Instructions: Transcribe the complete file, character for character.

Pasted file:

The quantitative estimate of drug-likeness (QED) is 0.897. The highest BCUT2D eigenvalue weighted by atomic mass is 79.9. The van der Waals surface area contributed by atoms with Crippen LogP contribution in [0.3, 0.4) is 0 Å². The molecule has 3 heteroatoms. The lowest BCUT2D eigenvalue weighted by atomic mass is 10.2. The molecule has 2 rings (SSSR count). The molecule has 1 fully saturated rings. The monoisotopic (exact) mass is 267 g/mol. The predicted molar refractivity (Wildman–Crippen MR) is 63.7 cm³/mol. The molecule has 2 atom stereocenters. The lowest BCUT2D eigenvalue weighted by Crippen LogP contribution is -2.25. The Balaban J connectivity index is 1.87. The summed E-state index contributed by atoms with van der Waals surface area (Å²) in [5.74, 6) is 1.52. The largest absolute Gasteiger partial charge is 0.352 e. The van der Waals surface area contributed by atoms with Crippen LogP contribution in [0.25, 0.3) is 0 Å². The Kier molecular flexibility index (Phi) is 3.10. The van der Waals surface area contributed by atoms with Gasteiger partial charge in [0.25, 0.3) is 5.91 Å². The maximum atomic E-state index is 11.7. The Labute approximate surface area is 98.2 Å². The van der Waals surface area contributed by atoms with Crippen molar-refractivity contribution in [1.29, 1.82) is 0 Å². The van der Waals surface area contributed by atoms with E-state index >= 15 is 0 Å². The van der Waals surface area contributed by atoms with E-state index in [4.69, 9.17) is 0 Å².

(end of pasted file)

The quantitative estimate of drug-likeness (QED) is 0.897. The highest BCUT2D eigenvalue weighted by atomic mass is 79.9. The van der Waals surface area contributed by atoms with Crippen LogP contribution in [0.3, 0.4) is 0 Å². The molecule has 3 heteroatoms. The lowest BCUT2D eigenvalue weighted by atomic mass is 10.2. The molecule has 2 rings (SSSR count). The molecule has 1 fully saturated rings. The monoisotopic (exact) mass is 267 g/mol. The predicted molar refractivity (Wildman–Crippen MR) is 63.7 cm³/mol. The molecule has 2 atom stereocenters. The lowest BCUT2D eigenvalue weighted by Crippen LogP contribution is -2.25. The Balaban J connectivity index is 1.87. The summed E-state index contributed by atoms with van der Waals surface area (Å²) in [5.74, 6) is 1.52. The largest absolute Gasteiger partial charge is 0.352 e. The van der Waals surface area contributed by atoms with Crippen LogP contribution in [0.25, 0.3) is 0 Å². The Kier molecular flexibility index (Phi) is 3.10. The van der Waals surface area contributed by atoms with Gasteiger partial charge in [0.25, 0.3) is 5.91 Å². The maximum atomic E-state index is 11.7. The Labute approximate surface area is 98.2 Å². The van der Waals surface area contributed by atoms with Crippen molar-refractivity contribution in [1.29, 1.82) is 0 Å². The van der Waals surface area contributed by atoms with E-state index >= 15 is 0 Å². The van der Waals surface area contributed by atoms with E-state index in [4.69, 9.17) is 0 Å².